Crystal set

Radio - Louis Barfe discovers some surprising advantages to going digital

The primary selling points for digital audio broadcasting (DAB) are choice and sound quality - "crystal-clear digital sound", as the adverts tell us ceaselessly. Having overcome the teething problems with my digital set that I wrote about a couple of months ago, I'm not sure either of these holds true.

Although there are plenty of stations, especially if you live in London, that have five multiplexes stuffed to bursting, too many of them sound exactly the same, and play only contemporary chart pop. One new national digital-only service, The Core, is alarmingly similar to London's Capital FM or any number of local commercial stations.

As for the promised CD-quality sound, oh dear. ITN's rolling news service on Digital One is not so much "crystal-clear" as "crystal set". That's what comes of over-stuffing the multiplexes.

Thankfully, however, there is an upside to owning a digital set. Stations that have been stuck on crackly old medium wave, like the London country-and-western station Ritz 1035, can now be received in stereo. Then there are the interesting commercial operators, such as the London-only children's station AbracaDABra, which acts as an all-day version of the BBC's long-defunct Children's Hour.

Oneword (, the book station, has just won its second, well-deserved Station of the Year award at the Sonys. As well as readings and plays, Oneword majors in author interviews and round-table discussions, all conducted by the excellent Paul Blezard. It is a shame that the output is in mono, as some of the plays would benefit from stereo.

There are also a couple of stations proving that all-music radio needn't be obvious to be successful, namely BBC 6 Music ( and Saga Radio ( Both resemble BBC Radio 2 in different ways. The management at Radio 2 run 6 Music, in effect, as a subsidiary, and its output is a full-time version of the parent network's hipper end, with a strong playlist straddling mainstream rock and wilder sounds, and some good presenters including ex-NME-hack-turned-EastEnders-writer Andrew Collins (weekdays 4pm-7pm). Best of all, however, is the regular recourse to documentaries and session tracks from the BBC archives, not to mention the full concerts showcased in Janice Long's Dream Ticket (weekday evenings at 10pm).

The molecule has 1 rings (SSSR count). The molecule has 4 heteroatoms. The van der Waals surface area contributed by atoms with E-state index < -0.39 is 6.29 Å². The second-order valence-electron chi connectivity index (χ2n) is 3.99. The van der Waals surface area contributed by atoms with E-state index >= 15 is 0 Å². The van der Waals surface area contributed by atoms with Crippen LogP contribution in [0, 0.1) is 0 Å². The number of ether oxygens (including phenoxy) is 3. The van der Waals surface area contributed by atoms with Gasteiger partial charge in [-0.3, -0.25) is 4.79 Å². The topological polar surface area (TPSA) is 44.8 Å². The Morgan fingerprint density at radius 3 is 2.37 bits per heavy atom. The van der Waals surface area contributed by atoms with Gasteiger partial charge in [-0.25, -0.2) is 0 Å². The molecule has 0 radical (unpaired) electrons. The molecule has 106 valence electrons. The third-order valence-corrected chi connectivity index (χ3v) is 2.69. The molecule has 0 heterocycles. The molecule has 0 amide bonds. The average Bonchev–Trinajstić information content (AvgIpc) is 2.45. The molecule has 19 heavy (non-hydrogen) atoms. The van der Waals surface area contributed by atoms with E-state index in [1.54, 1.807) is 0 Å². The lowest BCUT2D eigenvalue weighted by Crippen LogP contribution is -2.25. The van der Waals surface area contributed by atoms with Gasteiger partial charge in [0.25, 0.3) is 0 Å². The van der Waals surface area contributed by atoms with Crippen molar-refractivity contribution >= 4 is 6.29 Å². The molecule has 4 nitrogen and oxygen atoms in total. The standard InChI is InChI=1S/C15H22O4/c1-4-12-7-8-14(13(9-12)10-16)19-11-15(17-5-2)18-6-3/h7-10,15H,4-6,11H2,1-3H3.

Meanwhile, Saga - which broadcasts in London, Edinburgh and Glasgow only - sounds like Radio 2 used to, with a pleasing diet of crooners, big band swingers, show tunes and light orchestral music, allied to homely presenters like Jenny "Magpie" Hanley (2pm-6pm weekdays and Sunday breakfast 7am-10am) and "Diddy" David Hamilton, a Radio 2 regular in the early 1980s (1pm-2pm and 6pm-7pm on weekdays, as well as 10am-1pm on Sundays).

It is odd that one of the brightest and best services on this newfangled medium is knee-deep in nostalgia, but it is always nice to be surprised.

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